In his newest book, We the People: A Progressive Reading of the Constitution for the 21st Century, ERWIN CHEMERINSKY, Dean of Berkeley Law, makes the case that the right has since the 1970s developed and enacted a clear vision of constitutional interpretation. He calls on progressives to fight back with an alternative vision based on fulfilling the Constitution’s promise of liberty and justice for all.
I turn to constitutional scholar ERWIN CHEMERINSKY to talk about legal issues raised by the Trump administration. How far is this Supreme Court going to go in weakening the separation between church and state? Is Trump violating the law by making money – including taxpayer’s money – from his businesses and properties? Who’s going to enforce that law? How bad is it that he belittles and scapegoats the judiciary? Is it too early to think about impeachment? We’ve only got a half hour, but we cover a lot.
Free Forum – (1) Sessions is AG, Trump’s attacking judiciary. so you’ll hear longtime NYT Supreme Court reporter LINDA GREENHOUSE (originally aired May 2005) (2) Betsy DeVos confirmed by Pence so you’ll hear 30+ year LA public school teacher RAFE ESQUITHWritten on February 12th, 2017
Originally aired November 2005
The last week gave us an Attorney General with a terrible record on civil rights and the drug war, a Supreme Court nominee in the mold of Scalia, the President attacking the judiciary, and an Education Secretary with no experience of public school. Listen to my 2005 interviews with the wise and knowledgeable Linda Greenhouse and Rafe Esquith, award-winning 5th grade teacher, famous for the Hobart Shakespearians.
The gap between rich and poor is huge and growing…legislative stalemate paralyzes the country…corporations fight federal regulations…the influence of money in politics is greater than ever…new inventions speed the pace of daily life.
Sound familiar? Those headlines from the early 1900s set the scene for Doris Kearns Goodwin’s new book The Bully Pulpit-a history of the first decade of the Progressive era – a time when courageous journalists and an ambitious president took on the Robber Barons – the 1% of their day – and won.
Goodwin tells the tale through the long friendship of Theodore Roosevelt and William Howard Taft – a relationship that serves both until it ruptures in 1912, when they engage in a brutal fight for the presidential nomination that cripples the progressive wing of the Republican Party and helps elect Woodrow Wilson.
Getting equal billing in her account is the golden age of journalism led by the muckraking press at McClure’s magazine. Together a bold and progressive press and a strong and progressive president served the people of the US rather than the super wealthy and the corporations. What lessons can we learn to help us turn this country around a century later?
Q&A: TOM FRANK – What’s the Matter with Kansas? / EDGAR CAHN – founder of Legal Services & Time DollarsWritten on January 10th, 2012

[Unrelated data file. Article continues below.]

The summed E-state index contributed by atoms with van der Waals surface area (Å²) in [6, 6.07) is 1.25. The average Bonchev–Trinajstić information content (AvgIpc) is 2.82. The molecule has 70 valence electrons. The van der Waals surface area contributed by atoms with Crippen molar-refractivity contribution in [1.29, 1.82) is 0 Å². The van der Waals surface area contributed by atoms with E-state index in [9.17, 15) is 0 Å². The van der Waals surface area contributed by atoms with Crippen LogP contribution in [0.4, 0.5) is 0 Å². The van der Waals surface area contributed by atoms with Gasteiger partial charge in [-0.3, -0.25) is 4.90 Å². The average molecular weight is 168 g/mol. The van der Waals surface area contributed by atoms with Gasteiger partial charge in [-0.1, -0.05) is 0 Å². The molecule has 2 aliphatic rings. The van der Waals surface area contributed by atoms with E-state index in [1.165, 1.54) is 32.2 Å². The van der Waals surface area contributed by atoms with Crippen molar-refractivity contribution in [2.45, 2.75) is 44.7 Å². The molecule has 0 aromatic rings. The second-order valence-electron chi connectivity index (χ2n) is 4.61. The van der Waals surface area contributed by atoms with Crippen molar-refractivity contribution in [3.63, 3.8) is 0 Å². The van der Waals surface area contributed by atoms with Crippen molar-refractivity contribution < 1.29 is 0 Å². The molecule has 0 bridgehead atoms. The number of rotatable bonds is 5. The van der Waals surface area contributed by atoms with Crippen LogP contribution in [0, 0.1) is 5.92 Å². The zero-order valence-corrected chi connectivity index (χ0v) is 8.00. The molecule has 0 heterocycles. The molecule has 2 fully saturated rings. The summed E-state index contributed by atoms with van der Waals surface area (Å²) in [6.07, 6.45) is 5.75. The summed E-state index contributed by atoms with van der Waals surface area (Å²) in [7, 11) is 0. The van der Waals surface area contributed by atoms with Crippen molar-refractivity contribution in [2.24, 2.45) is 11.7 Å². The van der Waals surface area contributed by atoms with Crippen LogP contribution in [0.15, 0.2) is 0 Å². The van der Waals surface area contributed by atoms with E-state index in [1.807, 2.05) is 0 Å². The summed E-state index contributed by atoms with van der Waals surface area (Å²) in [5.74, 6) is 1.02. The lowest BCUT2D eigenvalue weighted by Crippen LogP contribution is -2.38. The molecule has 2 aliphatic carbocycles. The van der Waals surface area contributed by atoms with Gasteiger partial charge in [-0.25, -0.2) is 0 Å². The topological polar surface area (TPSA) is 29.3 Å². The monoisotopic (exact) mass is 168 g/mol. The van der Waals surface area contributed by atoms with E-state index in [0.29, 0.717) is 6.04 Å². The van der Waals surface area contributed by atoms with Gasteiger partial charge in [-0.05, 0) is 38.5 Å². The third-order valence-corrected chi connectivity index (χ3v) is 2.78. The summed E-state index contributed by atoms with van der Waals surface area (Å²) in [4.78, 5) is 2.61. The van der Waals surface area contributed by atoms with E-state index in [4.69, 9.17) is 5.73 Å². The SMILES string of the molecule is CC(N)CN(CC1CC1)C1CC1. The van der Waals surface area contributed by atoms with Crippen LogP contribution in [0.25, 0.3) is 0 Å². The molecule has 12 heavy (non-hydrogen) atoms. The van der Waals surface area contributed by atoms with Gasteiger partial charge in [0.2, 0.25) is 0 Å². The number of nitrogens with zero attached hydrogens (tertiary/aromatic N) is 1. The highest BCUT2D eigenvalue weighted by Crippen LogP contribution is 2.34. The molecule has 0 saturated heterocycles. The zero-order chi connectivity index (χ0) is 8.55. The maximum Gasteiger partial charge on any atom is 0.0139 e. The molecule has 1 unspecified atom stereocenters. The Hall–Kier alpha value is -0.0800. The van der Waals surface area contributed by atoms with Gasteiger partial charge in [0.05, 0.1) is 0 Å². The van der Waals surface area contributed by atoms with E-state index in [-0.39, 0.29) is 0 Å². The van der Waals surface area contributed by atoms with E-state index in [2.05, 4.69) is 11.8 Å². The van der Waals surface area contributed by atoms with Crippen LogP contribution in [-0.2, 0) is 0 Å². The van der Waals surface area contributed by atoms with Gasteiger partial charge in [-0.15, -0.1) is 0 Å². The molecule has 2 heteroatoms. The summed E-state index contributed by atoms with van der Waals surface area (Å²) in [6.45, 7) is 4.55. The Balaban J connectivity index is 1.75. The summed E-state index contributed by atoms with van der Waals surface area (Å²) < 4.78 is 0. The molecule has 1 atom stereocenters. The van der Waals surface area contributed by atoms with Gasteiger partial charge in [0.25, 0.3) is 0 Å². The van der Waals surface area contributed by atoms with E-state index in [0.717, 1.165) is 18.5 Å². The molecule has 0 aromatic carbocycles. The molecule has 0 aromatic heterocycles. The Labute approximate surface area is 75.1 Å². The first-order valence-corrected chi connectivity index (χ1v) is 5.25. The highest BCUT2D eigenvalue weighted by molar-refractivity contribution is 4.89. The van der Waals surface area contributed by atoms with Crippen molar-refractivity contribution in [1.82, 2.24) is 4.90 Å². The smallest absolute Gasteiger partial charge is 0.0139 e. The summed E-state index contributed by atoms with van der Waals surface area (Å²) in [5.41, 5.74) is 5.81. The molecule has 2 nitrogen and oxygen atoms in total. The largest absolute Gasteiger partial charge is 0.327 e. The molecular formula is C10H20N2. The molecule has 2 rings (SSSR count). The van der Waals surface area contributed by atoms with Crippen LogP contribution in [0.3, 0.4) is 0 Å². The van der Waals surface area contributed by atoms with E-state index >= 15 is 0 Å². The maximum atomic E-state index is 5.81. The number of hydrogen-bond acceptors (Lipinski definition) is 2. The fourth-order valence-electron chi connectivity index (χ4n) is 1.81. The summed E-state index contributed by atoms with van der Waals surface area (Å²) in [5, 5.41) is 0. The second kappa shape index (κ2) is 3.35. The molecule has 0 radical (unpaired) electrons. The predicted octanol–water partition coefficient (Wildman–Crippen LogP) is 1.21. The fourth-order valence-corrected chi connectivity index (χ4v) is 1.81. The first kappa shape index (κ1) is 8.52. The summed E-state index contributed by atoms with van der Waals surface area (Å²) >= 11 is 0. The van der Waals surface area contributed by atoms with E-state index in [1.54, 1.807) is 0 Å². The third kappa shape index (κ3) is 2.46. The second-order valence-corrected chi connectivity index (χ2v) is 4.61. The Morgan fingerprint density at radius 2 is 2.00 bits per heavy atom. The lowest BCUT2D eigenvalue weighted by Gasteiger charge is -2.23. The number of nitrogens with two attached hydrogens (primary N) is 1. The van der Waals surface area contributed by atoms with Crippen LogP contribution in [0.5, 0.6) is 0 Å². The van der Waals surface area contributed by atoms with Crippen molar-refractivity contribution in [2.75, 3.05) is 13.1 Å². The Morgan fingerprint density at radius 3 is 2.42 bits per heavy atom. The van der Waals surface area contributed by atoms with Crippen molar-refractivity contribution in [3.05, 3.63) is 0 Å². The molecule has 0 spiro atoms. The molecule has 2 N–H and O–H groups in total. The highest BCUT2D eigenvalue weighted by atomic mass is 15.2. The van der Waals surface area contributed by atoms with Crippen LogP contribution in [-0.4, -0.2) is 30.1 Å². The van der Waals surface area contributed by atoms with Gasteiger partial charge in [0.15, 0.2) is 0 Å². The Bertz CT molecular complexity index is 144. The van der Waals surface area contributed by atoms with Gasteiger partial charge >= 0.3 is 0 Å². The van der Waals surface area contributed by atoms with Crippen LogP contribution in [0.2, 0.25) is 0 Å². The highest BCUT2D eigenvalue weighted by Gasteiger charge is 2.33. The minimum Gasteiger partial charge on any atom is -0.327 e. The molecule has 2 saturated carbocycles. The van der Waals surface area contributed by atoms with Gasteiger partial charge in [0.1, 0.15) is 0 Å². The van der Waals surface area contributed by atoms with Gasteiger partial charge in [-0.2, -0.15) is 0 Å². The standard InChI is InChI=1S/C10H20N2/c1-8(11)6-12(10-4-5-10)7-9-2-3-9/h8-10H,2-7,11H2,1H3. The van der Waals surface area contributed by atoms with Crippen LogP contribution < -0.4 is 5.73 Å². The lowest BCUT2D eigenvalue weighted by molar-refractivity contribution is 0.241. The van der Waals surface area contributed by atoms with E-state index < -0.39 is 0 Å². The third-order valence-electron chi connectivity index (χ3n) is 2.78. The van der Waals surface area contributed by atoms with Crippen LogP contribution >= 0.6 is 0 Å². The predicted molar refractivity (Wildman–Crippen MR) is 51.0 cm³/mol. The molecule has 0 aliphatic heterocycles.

This will be a conversation about the state of things as we embark on 2012. I will be joined by TOM FRANK (What’s the Matter with Kansas?) and EDGAR CAHN (founder of Legal Services and Time Dollars). We will talk about their passions and projects.
In his new book, PITY THE BILLIONAIRE, Frank examines how the crash that has hurt so many millions of Americans has delivered wildly perverse political results. He gives us a diagnosis of the cultural malady that has transformed collapse into profit, reconceived the Founding Fathers as heroes from an Ayn Rand novel, and enlisted the powerless in a fan club for the prosperous.
Edgar Cahn was a serial social entrepreneur before the term was invented. In 1974, he and his wife co-founded the Legal Services Program to deliver legal services to the poor, then co-founded Antioch School of Law, where students learned through providing legal services to the poor. Two decades later Cahn created TIme Dollars, a system to bank and exchange services rather than currency.
In the larger conversation, I want to take a fairly big picture, historical, and forward-looking perspective. While I assume we will talk about global economics and international conflicts, the emphasis would be on the US. Though I assume we will talk about the fall election, I want to look more broadly.
Questions like: Where are we as a society – socially, culturally, economically, and politically? What’s working and why is it working? What are your fears and hopes for the year ahead? What stories and narratives will you be paying attention to in the next year?
Maybe something about the battle over the narrative of America’s founding and the American dream. Is there a story in which humanity turns things around?
THOMAS FRANK, a former opinion columnist for The Wall Street Journal, is the founding editor of The Baffler and a monthly columnist for Harper’s. He is the author of The Conquest of Cool; What’s the Matter with Kansas? One Market Under God; and his newest, PITY THE BILLIONAIRE.
EDGAR CAHN teaches Law and Justice, and directs the Community Service Program at the University of the District of Columbia School of Law. A co-founder with his late wife Jean Camper Cahn of the Antioch School of Law, UDC-DCSL’s predecessor; the first law school in the United States to educate law students primarily through clinical training in legal services to the poor. In the late 1980s, Professor Cahn began the Time Dollars project, a service credit program that now has more than 70 communities in the US, UK and Japan with registered programs (www.timebanks.org). He’s the author of several books, including Hunger USA, Time Dollars and No More Throw-Away People.